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John Wilson: This is what you need to know to pick a white wine you will enjoy

How to Drink Better: These are the most popular white wine grape varieties and the styles of wine they produce

Q: What can I do to make better choices when buying wine and be more likely to get a bottle I like?

A: Knowing a few of your favourite grape varieties can really help the process of choosing a wine you will like, whether you are in a supermarket, wine shop or restaurant.

There are over 1,000 grape varieties, most of them obscure and grown only in specific regions. While these are currently very fashionable among wine lovers, there are roughly a dozen varieties that are widely grown around the world and are worth getting to know. While there will be regional differences with each variety, most of share certain flavours and characteristics. Sadly, not all wines will have the variety on the label. Some European wines are labelled by region instead.

This week, six well-known white grape varieties and the wines they produce. I suggest wines to try out, but your local wine shop or supermarket should have a decent example of each grape variety, although Grüner Veltliner may be a little more difficult to find. I have tried to keep the costs low, but if you can afford to pay a little bit more, you will get a better wine.


Sauvignon Blanc

Sauvignon Blanc is one of our most popular grape varieties. The wines are typically aromatic and fresh with good acidity and racy green fruits. We are very familiar with those from Marlborough, but you can also find very good Sauvignon in the rest of New Zealand, Chile, South Africa, and parts of France. All Sancerre, Pouilly-Fumé, some Touraine and most white Bordeaux is made from Sauvignon Blanc. French versions will tend to be a little drier and more austere. Almost all Sauvignon is dry and unoaked with medium alcohol.

Try: Villa Maria Private Bin Marlborough Sauvignon Blanc (€12.49-€16.49 SuperValu, Tesco, Dunnes Stores)


Chardonnay produces some of the world’s greatest wines. This includes virtually all the white wines of Burgundy such as Chablis, Mâcon, Meursault and Puligny-Montrachet. It is one of three grapes used to make Champagne. It is also grown in almost every wine-producing country. Chardonnay doesn’t have the exuberant aromas of Sauvignon Blanc, instead it has very satisfying rich, almost textured flavours that fill the mouth. Wines from cooler regions (such as Chablis) tend to have higher acidity and crisp green fruits. Chardonnay from warmer climates tends to have more exotic, tropical fruits. However, there are many cooler regions in countries we think of as hot. Tasmania and the Adelaide Hills in Australia are two good examples. Some winemakers mature their Chardonnay in oak barrels which can add toasted nuts, vanilla or spice. Done sensitively, it adds another layer of complexity.

Try: Mâcon-Lugny (€15-€20, various examples available in every supermarket, all pretty reliable)


Riesling, (pronounced reesling) produces some thrilling wines. Some wine drinkers believe all Riesling is sweet and therefore tend to avoid it. Yet most Riesling from Australia, New Zealand and Alsace are bone dry. German riesling can be gloriously sweet, medium-dry or very dry. Look for the word Trocken (German for dry) on the label if you want a dry wine. Like Sauvignon Blanc, Riesling delivers lots of aromas and flavour, and is usually unoaked and low in alcohol.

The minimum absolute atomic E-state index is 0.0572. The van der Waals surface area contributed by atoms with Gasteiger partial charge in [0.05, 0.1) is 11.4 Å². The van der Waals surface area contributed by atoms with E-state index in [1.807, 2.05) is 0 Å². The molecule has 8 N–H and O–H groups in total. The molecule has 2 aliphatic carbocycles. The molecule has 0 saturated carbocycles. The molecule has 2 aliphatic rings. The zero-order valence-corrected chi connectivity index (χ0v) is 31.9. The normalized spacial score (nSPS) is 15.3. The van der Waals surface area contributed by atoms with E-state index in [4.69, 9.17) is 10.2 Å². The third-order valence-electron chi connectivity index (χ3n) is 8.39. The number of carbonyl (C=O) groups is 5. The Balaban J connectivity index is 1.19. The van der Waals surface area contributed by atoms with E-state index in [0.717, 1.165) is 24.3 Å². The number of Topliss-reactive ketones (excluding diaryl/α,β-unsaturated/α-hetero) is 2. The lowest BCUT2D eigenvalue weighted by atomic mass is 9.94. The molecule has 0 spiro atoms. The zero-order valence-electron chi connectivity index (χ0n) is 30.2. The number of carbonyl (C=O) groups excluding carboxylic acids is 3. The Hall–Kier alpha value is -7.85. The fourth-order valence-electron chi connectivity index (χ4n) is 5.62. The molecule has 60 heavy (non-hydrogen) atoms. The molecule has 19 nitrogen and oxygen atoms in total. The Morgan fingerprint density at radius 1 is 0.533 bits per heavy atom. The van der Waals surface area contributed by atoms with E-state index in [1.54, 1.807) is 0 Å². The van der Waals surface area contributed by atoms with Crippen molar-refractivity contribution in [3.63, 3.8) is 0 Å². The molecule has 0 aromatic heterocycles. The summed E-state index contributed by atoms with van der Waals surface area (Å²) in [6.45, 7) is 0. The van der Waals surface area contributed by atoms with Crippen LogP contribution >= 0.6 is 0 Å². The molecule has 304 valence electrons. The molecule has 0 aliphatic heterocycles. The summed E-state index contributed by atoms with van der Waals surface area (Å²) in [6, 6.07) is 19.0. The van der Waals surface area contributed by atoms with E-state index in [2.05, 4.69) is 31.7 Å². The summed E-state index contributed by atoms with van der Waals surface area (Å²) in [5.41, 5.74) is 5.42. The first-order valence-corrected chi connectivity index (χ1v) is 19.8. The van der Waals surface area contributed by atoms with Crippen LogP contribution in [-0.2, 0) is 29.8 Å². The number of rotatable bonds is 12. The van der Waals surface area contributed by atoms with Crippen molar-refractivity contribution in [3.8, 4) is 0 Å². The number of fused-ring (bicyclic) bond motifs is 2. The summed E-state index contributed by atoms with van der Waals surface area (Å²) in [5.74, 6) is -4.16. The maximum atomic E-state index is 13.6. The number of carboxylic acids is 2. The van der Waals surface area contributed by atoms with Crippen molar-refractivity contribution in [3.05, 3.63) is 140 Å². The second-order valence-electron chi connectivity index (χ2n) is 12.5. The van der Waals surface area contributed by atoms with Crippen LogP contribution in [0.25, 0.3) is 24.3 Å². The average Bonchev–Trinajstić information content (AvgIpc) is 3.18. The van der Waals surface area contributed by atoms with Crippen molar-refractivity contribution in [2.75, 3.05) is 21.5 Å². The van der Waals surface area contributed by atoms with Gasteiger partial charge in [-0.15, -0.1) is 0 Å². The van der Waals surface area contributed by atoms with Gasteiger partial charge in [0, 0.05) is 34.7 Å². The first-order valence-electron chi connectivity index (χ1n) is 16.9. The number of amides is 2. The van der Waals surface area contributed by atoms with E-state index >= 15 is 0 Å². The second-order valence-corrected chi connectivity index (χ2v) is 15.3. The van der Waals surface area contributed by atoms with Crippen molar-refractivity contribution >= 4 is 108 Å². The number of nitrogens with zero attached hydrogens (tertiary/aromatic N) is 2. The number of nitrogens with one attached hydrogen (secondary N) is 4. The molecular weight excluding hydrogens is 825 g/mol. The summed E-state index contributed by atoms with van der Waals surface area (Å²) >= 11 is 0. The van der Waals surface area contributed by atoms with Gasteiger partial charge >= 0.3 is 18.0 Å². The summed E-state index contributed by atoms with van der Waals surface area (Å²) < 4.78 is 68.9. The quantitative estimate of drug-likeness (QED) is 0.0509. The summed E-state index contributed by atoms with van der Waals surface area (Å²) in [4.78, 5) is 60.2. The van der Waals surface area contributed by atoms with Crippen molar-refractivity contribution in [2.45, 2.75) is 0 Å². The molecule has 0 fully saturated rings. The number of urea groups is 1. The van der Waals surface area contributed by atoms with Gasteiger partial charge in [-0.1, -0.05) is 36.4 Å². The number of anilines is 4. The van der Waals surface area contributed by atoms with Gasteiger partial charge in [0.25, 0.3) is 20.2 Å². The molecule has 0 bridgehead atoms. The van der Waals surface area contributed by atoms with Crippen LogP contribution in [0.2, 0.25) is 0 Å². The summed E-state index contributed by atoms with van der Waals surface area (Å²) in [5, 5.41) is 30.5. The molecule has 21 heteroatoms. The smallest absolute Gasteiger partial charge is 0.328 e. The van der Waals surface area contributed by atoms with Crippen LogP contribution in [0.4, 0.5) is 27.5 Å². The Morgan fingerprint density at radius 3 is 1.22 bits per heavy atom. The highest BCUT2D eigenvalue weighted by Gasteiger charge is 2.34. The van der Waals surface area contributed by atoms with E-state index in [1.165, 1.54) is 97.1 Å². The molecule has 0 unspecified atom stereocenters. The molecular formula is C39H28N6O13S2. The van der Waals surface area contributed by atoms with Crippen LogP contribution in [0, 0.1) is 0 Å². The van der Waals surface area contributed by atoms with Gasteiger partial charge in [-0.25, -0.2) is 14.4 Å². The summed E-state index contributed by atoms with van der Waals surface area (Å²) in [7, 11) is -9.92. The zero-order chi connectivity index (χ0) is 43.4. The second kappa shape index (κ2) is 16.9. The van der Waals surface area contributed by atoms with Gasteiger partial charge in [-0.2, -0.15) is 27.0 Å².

Try: Specially Selected Clare Valley Riesling, Australia €8.99 (Aldi)

Pino Gris/Grigio

Very widely grown in Northern Italy, pinot grigio (or grey pinot) from the Veneto is usually light in alcohol and often very light in flavour too. It is perfect on a hot sunny day when you want something simple and refreshing. A few regions, including Friuli and Trentino, produce wonderful wines, perfumed and full of fruit with lots of refreshing acidity. Austria and Germany also produce small amounts of very good pinot grigio (grauburgunder in German). Called pinot gris in Alsace, it is made in a rich textured style that is often off-dry.

Try: Rizzardi Pinot Grigio, Veneto (€14.95/ €16.45 O’Briens)


Albariño (Alvarinho in Portugal) is grown almost exclusively in the northern corner of the Iberian peninsula, Rías Baixas in Spain and Vinho Verde in Portugal. The wines typically have 11-13.5% alcohol, succulent plump pear and apple fruits and lots of lemon zest. Portuguese Alvarinho tends to be lighter and more acidic, Spanish Rías Baixas richer and more powerful. Both are usually unoaked.

Try: Abeillo Albariño, Rías Baixas - €10.70-€14.95 (SuperValu)

Grüner Veltliner

Grown almost exclusively in Austria, this is a variety well worth trying out. Almost all are dry, unoaked and have lowish alcohol levels (12-13.5%). They tend to have succulent green fruits and refreshing racy acidity. If you enjoy Sauvignon Blanc, you will probably enjoy Grüner (pronounced Grewner).

Try: Domäne Wachau Grüner Veltliner Selection (€16-20 independents, plus O’Briens has the Rabl for €14.95/€18.95)

Chenin Blanc

Originally from the Loire Valley, Chenin Blanc found a very happy home in South Africa where it is the most widely planted grape variety. In the Loire it is used to make sparkling (usually called Crémant de Loire), dry, medium-dry and sweet wines. Vouvray, which is made in all these styles, is the best best-known name, but there are plenty of great wines, including dry whites, such as Savennières, and sweet wines such as Quarts de Chaume. South African Chenin can be excellent and offer good value for money. The wines tend to be more opulent.

Try: Delhein Chenin Blanc, Stellenbosch (€13.95 O’Briens)